-John P. Dunker-
Four years ago I wrote about why we receive emails that appear to be from people we know but are really not from them at all. If you see a suspicious email that looks like it’s from a friend, it doesn’t mean they’ve been hacked. This is called “spoofing” email addresses. The actual email address is not what appears in the email you receive. I also wrote that there is little, if anything, you can do to stop email addresses from being spoofed. All you can do is warn your friends to delete emails from you containing content that appears to be spam or information not normally sent by you.
Most of us know spam when we see it, but seeing a strange email from a friend or even from ourselves in our inbox is pretty disconcerting. Scammers send these emails all the time. It’s not hard for a savvy geek type to collect addresses. Some methods they use are too complicated to describe here, but rest assured they are doing it to all of us.
Scammers have been harvesting email addresses to spoof for a long time. For years, they have collected contact lists from malware-infected PCs. Today’s data thieves go even further by choosing their targets carefully. They use “phishing” email messages that are spoofed to look like they came from not just friends but also other trustworthy sources.
If recipients of phishing emails bite by clicking on a link in the email and/or log in with their username and password, the scammers have hooked their prey. All sorts of bad things could happen after that, from malware infections to ID theft, ransomware to spyware, including all your contacts’ information as well. So how do we protect ourselves along with all those friends and relatives we worry about?
Here are a few tips to help all of us stay safe online:
- Call or email a known contact if you receive a suspicious email from them. Do not use “reply” to contact them via the received email. Remember it probably didn’t really come from them in the first place. Your friends will let you know if it’s really from them or not, and they may want to warn others in their address books that such an email is floating around.
- If it sounds too good to be true, it probably is. Remember this rule your parents probably taught you when training your loved ones to keep themselves safe online. Using a little common sense goes a long way. You probably aren’t going to suddenly win the Spanish National Lottery when you didn’t even know you had a ticket. These types of phishing emails are on the rise, and people are falling for them in hopes of getting extra cash.
- Never, ever click a link to your bank or financial institution from an email. Using the link in an email to log in could create financial disaster for you and your family. Call the institution, or go to your web browser directly to log in via their website if you feel the email might be legitimate.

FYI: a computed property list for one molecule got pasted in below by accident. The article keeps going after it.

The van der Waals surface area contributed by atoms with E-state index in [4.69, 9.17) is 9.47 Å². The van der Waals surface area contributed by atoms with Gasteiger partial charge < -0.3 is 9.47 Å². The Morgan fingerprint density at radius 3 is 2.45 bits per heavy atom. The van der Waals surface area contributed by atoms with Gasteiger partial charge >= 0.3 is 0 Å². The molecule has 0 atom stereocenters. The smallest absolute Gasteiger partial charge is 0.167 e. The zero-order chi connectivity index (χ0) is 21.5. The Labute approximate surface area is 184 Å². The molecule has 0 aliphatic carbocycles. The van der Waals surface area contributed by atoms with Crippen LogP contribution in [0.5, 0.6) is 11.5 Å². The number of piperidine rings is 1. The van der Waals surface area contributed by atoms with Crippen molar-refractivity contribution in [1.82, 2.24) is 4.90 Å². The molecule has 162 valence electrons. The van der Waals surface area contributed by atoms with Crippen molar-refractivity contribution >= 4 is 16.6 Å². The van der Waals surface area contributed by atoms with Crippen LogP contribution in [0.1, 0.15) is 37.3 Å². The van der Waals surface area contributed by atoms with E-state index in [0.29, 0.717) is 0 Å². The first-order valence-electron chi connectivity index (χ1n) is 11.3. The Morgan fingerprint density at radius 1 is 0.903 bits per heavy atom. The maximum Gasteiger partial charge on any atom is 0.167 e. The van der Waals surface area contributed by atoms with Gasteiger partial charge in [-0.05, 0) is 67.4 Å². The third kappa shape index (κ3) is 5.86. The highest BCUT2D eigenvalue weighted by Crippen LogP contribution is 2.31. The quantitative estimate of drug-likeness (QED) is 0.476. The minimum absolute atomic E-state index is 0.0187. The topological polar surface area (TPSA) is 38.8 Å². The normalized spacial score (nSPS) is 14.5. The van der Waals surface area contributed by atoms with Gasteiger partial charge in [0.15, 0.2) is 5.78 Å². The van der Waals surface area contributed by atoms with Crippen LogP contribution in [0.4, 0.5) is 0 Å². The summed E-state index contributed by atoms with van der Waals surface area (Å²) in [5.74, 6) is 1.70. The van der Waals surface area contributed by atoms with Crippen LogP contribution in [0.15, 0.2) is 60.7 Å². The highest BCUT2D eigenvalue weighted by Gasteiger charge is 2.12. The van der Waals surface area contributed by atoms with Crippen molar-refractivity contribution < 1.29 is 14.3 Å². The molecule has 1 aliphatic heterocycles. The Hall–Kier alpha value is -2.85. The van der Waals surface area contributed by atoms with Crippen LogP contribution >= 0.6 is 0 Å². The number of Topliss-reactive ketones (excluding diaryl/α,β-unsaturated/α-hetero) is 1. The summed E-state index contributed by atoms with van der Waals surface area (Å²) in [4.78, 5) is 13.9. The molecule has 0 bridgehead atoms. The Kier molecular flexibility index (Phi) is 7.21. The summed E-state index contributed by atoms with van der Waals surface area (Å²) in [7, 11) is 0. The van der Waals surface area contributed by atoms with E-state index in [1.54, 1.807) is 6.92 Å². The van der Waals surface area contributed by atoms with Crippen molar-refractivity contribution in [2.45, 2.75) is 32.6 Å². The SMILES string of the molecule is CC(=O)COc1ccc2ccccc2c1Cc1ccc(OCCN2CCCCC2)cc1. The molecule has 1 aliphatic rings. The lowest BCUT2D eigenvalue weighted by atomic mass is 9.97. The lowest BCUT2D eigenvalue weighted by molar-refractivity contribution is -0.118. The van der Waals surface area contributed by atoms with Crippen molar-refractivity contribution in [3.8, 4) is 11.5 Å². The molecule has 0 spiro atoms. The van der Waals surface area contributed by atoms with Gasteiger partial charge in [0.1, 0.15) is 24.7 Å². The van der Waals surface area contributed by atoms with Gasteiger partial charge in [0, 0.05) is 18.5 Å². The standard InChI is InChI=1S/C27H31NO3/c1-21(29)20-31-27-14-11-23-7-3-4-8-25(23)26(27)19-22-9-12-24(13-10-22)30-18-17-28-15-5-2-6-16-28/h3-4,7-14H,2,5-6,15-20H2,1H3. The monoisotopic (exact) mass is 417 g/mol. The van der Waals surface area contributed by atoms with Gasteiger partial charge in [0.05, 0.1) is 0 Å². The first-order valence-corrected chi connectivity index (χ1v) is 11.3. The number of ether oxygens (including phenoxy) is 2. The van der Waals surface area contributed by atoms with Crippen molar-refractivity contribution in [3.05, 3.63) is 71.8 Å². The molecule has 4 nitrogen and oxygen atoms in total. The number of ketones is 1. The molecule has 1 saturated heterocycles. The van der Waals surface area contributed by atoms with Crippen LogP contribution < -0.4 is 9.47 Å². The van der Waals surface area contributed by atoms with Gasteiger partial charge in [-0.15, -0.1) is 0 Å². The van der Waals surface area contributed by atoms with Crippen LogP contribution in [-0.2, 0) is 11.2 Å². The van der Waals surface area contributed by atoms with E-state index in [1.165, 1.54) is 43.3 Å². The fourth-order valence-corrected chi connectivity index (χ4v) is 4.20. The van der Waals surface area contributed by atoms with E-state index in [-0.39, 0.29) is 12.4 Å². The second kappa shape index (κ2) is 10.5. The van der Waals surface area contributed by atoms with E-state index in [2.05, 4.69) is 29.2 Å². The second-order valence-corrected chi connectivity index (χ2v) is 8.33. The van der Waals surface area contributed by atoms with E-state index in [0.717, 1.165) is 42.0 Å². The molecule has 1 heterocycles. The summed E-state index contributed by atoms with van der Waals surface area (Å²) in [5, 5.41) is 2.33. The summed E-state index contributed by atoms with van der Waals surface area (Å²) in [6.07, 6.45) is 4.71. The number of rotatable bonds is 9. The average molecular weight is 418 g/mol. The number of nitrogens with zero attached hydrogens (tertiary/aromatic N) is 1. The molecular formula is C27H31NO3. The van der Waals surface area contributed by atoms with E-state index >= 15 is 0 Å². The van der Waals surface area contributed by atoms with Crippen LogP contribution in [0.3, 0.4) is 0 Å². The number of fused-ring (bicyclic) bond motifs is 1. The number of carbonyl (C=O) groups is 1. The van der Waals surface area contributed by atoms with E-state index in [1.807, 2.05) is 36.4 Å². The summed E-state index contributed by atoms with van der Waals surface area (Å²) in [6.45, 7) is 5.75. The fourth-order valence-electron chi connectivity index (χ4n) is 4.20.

- Do not buy anything from an email you didn’t ask for. The easiest way scammers get you is by dumping spam in your inbox for everything from cheap watches to fake male-enhancement products. The easiest and simplest rule is to never buy anything from an email at all. Sure, you could probably make an exception for email newsletters from sites you trust, like Amazon. But remember it’s relatively easy for scammers to pretend they’re Amazon, just like it’s easy for them to pretend they’re your bank. Just make sure you aren’t buying, or even clicking on, anything from an unsolicited email. (You can always go straight to Amazon and search for the product they’re advertising.)
- Beware of crooks posing as Microsoft support techs. There has been huge surge in email and websites scammers wanting remote access to victims’ PCs, Recently, I had a client call to tell me he had subscribed to an online PC maintenance service. After his paid subscription fee expired and they wanted him to renew, he declined. The so-called company then locked down his entire system and refused to release it until he paid. He didn’t pay. Instead, he bought a new PC.
Our aging population is simply creating a bigger target for the scammers. Email addresses of susceptible people are being passed around on so-called “sucker lists.” There are no real signs of improvement in email scams. Even though security software is getting stronger, the crooks seem to stay one step ahead with new techniques for hacking and fooling people into giving away their confidential information. It’s an area where we all must be more alert and monitor vulnerable people who are apt to fall prey to these scams.